Filenames and file paths in Python

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08-14-2016 03:26 PM
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MVP Esteemed Contributor
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UPDATE: 2019-06-25

Test your paths

def check_path(out_fc):
"""Check for a filegeodatabase and a filename"""
msg = dedent(check_path.__doc__)
_punc_ = '!"#$%&\'()*+,-;<=>?@[]^`~}{ '
flotsam = " ".join([i for i in _punc_]) # " ... plus the `space`"
fail = False
if (".gdb" not in fc) or np.any([i in fc for i in flotsam]):
fail = True
pth = fc.replace("\\", "/").split("/")
name = pth[-1]
if (len(pth) == 1) or (name[-4:] == ".gdb"):
fail = True
if fail:
tweet(msg)
return (None, None)
gdb = "/".join(pth[:-1])
return gdb, name

What 'flotsam' in the _punc_ list do you use? 

Is it a work restriction? 

Did you work institute 'dot' user names than have to backtrack and replace them with underscores?

Would love to hear the stories.

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Warnings

People still continue to be confused about file path naming conventions when using python. Please take the time to read.  Python 3.x is used in ArcGIS Pro so you may encounter a new problem...

pth = "C:\Users\dan_p\AppData\Local\ESRI\ArcGISPro"
File "<ipython-input-66-5b37dd76b72d>", line 1
pth = "C:\Users\dan_p\AppData\Local\ESRI\ArcGISPro"
^
SyntaxError: (unicode error) 'unicodeescape' codec can't decode bytes in position 2-3: truncated \UXXXXXXXX escape

# ---- the fix is still raw encoding

pth = r"C:\Users\dan_p\AppData\Local\ESRI\ArcGISPro"

pth

'C:\\Users\\dan_p\\AppData\\Local\\ESRI\\ArcGISPro'‍‍‍‍‍‍‍‍‍‍‍‍‍‍‍‍‍‍‍‍‍‍‍‍‍‍‍‍‍‍‍‍‍‍‍‍‍‍‍

-------------------------------------------------------------------------------------------

READINGS: String and bytes literals

Still not allowed

pth = r"C:\Users\dan_p\AppData\Local\ESRI\ArcGISPro\"   # ---- note the \ at the end

File "<ipython-input-86-70ede0dfa3fe>", line 1
pth = r"C:\Users\dan_p\AppData\Local\ESRI\ArcGISPro\"
^
SyntaxError: EOL while scanning string literal # ---- which means you 'escaped' the "‍‍‍‍‍‍‍‍‍‍‍‍‍‍‍‍‍‍

-------------------------------------------------------------------------------------------

HISTORY:   take the poll first before you read on

I am sure everyone is sick of hearing ... check your filenames and paths and make sure there is no X or Y.  Well, this is going to be a work in progress which demonstrates where things go wrong while maintaining the identity of the guilty.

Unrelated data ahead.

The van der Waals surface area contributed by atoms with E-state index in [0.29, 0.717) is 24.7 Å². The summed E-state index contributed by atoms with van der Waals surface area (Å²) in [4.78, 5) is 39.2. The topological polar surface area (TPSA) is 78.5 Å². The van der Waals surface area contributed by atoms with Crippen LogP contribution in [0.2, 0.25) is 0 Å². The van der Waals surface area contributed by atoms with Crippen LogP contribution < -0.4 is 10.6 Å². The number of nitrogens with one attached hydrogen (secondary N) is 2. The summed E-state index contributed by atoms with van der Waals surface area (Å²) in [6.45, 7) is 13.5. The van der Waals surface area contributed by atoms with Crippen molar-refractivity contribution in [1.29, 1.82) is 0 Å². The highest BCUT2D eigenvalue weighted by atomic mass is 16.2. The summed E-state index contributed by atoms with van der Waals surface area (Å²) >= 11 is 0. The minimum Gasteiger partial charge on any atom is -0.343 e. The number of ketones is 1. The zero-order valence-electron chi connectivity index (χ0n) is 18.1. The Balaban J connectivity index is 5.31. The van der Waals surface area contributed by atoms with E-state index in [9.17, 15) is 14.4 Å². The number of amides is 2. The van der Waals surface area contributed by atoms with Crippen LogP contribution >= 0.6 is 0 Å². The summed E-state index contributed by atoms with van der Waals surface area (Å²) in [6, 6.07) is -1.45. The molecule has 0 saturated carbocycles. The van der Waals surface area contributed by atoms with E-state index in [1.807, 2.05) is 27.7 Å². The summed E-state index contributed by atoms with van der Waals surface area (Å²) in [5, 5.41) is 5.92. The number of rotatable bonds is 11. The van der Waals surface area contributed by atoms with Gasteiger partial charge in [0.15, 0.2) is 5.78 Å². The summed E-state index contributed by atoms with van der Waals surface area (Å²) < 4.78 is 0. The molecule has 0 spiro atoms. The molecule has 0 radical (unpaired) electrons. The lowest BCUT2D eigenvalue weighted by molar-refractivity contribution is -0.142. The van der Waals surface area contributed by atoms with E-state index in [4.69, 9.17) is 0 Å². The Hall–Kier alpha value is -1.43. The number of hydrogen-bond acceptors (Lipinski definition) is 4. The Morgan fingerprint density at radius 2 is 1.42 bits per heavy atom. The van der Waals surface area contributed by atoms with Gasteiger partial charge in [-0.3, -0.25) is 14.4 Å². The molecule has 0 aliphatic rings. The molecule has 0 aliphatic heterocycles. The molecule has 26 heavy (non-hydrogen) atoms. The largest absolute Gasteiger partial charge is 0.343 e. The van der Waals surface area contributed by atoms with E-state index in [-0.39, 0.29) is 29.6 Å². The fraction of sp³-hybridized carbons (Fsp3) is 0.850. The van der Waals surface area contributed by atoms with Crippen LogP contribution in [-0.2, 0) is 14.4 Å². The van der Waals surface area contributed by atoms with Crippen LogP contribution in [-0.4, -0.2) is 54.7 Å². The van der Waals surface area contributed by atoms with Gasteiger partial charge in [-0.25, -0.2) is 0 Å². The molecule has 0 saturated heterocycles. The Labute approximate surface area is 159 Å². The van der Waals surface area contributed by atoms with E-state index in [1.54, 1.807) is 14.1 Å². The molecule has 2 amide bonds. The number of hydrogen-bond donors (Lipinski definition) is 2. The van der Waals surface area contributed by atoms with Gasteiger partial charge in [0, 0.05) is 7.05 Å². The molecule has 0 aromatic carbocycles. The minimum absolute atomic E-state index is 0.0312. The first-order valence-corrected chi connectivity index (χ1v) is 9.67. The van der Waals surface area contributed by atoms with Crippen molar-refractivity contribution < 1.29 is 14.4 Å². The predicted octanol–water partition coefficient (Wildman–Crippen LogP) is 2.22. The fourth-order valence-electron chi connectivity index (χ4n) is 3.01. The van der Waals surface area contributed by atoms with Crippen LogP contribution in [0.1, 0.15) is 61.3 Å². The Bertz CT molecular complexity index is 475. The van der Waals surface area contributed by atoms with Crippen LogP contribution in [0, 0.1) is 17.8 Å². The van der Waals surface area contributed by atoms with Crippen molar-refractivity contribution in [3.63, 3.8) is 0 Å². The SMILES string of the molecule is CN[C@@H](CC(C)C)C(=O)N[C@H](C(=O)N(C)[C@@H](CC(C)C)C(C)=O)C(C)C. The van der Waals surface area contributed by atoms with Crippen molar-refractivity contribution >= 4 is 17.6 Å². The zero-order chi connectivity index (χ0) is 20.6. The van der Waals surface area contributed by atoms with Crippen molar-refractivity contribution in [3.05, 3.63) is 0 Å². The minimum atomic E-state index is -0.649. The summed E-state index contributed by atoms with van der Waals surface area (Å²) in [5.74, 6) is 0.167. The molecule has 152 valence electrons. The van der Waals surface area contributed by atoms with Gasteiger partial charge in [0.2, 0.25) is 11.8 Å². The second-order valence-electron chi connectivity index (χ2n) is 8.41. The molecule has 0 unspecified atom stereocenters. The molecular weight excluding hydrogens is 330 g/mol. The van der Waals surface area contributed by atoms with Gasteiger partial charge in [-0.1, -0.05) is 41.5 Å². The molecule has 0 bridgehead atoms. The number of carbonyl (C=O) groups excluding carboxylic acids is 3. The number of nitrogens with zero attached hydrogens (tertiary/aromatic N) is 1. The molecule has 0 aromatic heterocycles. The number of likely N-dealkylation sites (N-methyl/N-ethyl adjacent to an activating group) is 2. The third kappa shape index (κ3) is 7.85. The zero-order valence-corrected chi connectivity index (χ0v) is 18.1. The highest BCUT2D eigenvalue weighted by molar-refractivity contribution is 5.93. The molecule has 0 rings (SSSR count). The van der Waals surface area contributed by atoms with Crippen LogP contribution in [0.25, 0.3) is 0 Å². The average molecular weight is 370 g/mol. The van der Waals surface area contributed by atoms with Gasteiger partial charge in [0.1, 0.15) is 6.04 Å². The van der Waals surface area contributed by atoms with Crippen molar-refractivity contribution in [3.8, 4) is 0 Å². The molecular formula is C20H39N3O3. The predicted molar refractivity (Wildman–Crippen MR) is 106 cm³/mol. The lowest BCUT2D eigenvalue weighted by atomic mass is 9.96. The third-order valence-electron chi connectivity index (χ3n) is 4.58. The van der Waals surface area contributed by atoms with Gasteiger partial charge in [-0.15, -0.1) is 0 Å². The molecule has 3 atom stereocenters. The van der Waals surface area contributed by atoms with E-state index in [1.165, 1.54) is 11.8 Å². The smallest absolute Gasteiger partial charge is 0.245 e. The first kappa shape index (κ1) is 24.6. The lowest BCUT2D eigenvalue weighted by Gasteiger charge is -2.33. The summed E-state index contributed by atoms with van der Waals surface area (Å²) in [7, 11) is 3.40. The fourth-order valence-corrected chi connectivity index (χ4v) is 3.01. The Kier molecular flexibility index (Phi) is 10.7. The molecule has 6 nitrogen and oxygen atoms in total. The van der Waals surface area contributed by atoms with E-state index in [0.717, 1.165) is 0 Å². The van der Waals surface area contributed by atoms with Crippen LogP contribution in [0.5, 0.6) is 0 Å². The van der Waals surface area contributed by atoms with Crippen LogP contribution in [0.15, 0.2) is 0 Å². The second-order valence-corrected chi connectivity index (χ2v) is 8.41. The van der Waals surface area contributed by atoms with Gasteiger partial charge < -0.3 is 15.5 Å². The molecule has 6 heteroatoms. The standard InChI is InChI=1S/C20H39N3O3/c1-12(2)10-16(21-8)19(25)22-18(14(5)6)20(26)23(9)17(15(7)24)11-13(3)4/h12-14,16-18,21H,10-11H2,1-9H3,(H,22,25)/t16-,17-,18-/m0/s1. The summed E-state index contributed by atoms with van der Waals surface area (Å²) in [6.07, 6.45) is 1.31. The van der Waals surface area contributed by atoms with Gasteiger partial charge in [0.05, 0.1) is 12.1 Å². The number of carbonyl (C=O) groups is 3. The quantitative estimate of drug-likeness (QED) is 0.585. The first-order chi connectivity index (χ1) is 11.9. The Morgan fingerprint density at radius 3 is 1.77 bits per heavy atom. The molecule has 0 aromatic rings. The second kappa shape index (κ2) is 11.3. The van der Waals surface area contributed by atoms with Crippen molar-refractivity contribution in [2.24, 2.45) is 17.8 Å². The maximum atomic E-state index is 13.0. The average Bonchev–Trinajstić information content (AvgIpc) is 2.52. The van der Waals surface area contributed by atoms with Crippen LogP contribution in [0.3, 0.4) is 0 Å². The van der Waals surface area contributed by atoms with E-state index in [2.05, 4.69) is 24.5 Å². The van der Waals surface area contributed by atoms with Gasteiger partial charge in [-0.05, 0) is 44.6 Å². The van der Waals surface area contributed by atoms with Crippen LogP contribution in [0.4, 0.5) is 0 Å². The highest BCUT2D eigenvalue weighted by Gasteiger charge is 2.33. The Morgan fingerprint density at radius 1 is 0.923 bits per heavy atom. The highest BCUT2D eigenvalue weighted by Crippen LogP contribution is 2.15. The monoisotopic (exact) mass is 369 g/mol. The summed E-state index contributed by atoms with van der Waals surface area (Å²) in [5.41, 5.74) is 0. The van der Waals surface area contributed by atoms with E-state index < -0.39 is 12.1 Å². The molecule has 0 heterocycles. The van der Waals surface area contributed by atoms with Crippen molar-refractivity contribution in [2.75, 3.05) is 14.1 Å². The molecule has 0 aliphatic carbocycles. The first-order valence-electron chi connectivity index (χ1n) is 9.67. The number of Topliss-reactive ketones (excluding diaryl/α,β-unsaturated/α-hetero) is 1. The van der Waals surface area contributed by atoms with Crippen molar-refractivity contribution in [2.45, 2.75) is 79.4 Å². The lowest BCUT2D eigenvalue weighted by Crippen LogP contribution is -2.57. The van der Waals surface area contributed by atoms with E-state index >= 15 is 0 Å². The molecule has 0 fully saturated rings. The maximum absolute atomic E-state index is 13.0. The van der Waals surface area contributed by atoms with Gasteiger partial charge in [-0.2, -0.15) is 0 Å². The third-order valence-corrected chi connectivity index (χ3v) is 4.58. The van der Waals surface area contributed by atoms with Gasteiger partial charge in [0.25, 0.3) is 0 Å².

Think about it
>>> import arcpy
>>> aoi = "f:\test\a"
>>> arcpy.env.workspace = aoi
>>> print(arcpy.env.workspace)
f: est
>>>
‍‍‍‍‍‍‍‍‍‍‍‍‍‍‍‍‍‍‍‍‍‍‍‍‍‍‍‍‍‍‍‍‍‍‍‍‍‍‍‍‍‍‍‍‍‍‍‍‍‍‍‍‍‍‍

>>> print(os.path.abspath(arcpy.env.workspace))
F:\ est
>>> print(os.path.exists(arcpy.env.workspace))
False
>>> print(arcpy.Exists(arcpy.env.workspace))
False
>>>
>>> print("{!r:}".format(arcpy.env.workspace))
'f:\test\x07'
>>>
‍‍‍‍‍‍‍‍‍‍‍‍‍‍‍‍‍‍‍‍‍‍‍‍‍‍‍‍‍‍‍‍‍‍‍‍‍‍‍‍‍‍‍‍‍‍‍‍‍‍‍‍‍‍‍‍‍‍‍‍‍‍‍‍‍‍‍‍‍‍‍‍‍‍‍‍‍‍‍‍‍‍‍‍‍‍‍

>>> os.listdir(aoi)
Traceback (most recent call last):
File "<interactive input>", line 1, in <module>
OSError: [WinError 123] The filename, directory name,
or volume label syntax is incorrect: 'f:\test\x07'
>>>
‍‍‍‍‍‍‍‍‍‍‍‍‍‍‍‍‍‍‍‍‍‍‍‍‍‍‍‍‍‍‍‍‍‍‍‍‍‍‍‍‍‍‍‍‍‍‍‍‍‍‍‍‍‍‍

>>> arcpy.ListWorkspaces("*","Folder")
>>>
>>> "!r:{}".format(arcpy.ListWorkspaces("*","Folder"))
'!r:None'
>>>
‍‍‍‍‍‍‍‍‍‍‍‍‍‍‍‍‍‍‍‍‍‍‍‍‍‍‍‍‍‍‍‍‍‍‍‍‍‍‍‍‍‍‍‍‍‍‍

Examples... Rules broken and potential fixes

Total garbage... as well as way too long.  Time to buy an extra drive.

>>> x ="c:\somepath\aSubfolder\very_long\no_good\nix\this"
>>> print(x) # str notation
c:\somepath Subfolder ery_long
o_good
ix his
>>> print("{!r:}".format(x)) # repr notation
'c:\\somepath\x07Subfolder\x0bery_long\no_good\nix\this'
>>>
‍‍‍‍‍‍‍‍‍‍‍‍‍‍‍‍‍‍‍‍‍‍‍‍‍‍‍‍‍‍‍‍‍‍‍‍‍‍‍‍‍‍‍‍‍‍‍‍‍‍‍‍‍‍‍‍‍‍‍‍‍‍‍‍‍‍‍‍‍‍‍‍‍‍‍‍‍‍‍‍
  • No r in front of the path.
  • \a \b \n \t \v are all escape characters... check the result
  • Notice the difference between plain str and repr notation

--------------------------------------------------------------------------------------------------------------------------

Solution 1... raw format

>>> x = r"c:\somepath\aSubfolder\very_long\no_good\nix\this"

>>> print(x) # str notation
c:\somepath\aSubfolder\very_long\no_good\nix\this

>>> print("{!r:}".format(x)) # repr notation
'c:\\somepath\\aSubfolder\\very_long\\no_good\\nix\\this'
>>>
‍‍‍‍‍‍‍‍‍‍‍‍‍‍‍‍‍‍‍‍‍‍‍‍‍‍‍‍‍‍‍‍‍‍‍‍‍‍‍‍‍‍‍‍‍‍‍‍‍‍‍‍‍‍‍‍‍‍‍‍‍‍‍‍‍‍‍‍‍‍‍‍‍‍‍‍‍‍‍‍‍‍‍‍‍‍‍
  • Use raw formatting, the little r in front goes a long way.

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Solution 2... double backslashes

>>> x ="c:\\somepath\\aSubfolder\\very_long\\no_good\\nix\\this"
>>> print(x) # str notation
c:\somepath\aSubfolder\very_long\no_good\nix\this

>>> print("{!r:}".format(x)) # repr notation
'c:\\somepath\\aSubfolder\\very_long\\no_good\\nix\\this'
>>>
‍‍‍‍‍‍‍‍‍‍‍‍‍‍‍‍‍‍‍‍‍‍‍‍‍‍‍‍‍‍‍‍‍‍‍‍‍‍‍‍‍‍‍‍‍‍‍‍‍‍‍‍‍‍‍‍‍‍‍‍‍‍‍‍‍‍‍‍‍‍‍‍‍‍‍‍‍
  • Yes! I cleverly used raw formatting and everything should be fine but notice the difference between str and repr.

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Solution 3... forward slashes

>>> x ="c:/somepath/aSubfolder/very_long/no_good/nix/this"
>>> print(x) # str notation
c:/somepath/aSubfolder/very_long/no_good/nix/this
>>> print("{!r:}".format(x)) # repr notation
'c:/somepath/aSubfolder/very_long/no_good/nix/this'
>>>
‍‍‍‍‍‍‍‍‍‍‍‍‍‍‍‍‍‍‍‍‍‍‍‍‍‍‍‍‍‍‍‍‍‍‍‍‍‍‍‍‍‍‍‍‍‍‍‍‍‍‍‍‍‍‍‍‍‍‍‍‍‍

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Solution 4... os.path functions

There are very useful functions and properties in os.path.  The reader is recommended to examine the contents after importing the os module (ie dir(os.path)  and help(os.path)

>>> x = r"F:\Writing_Projects\Before_I_Forget\Scripts\timeit_examples.py"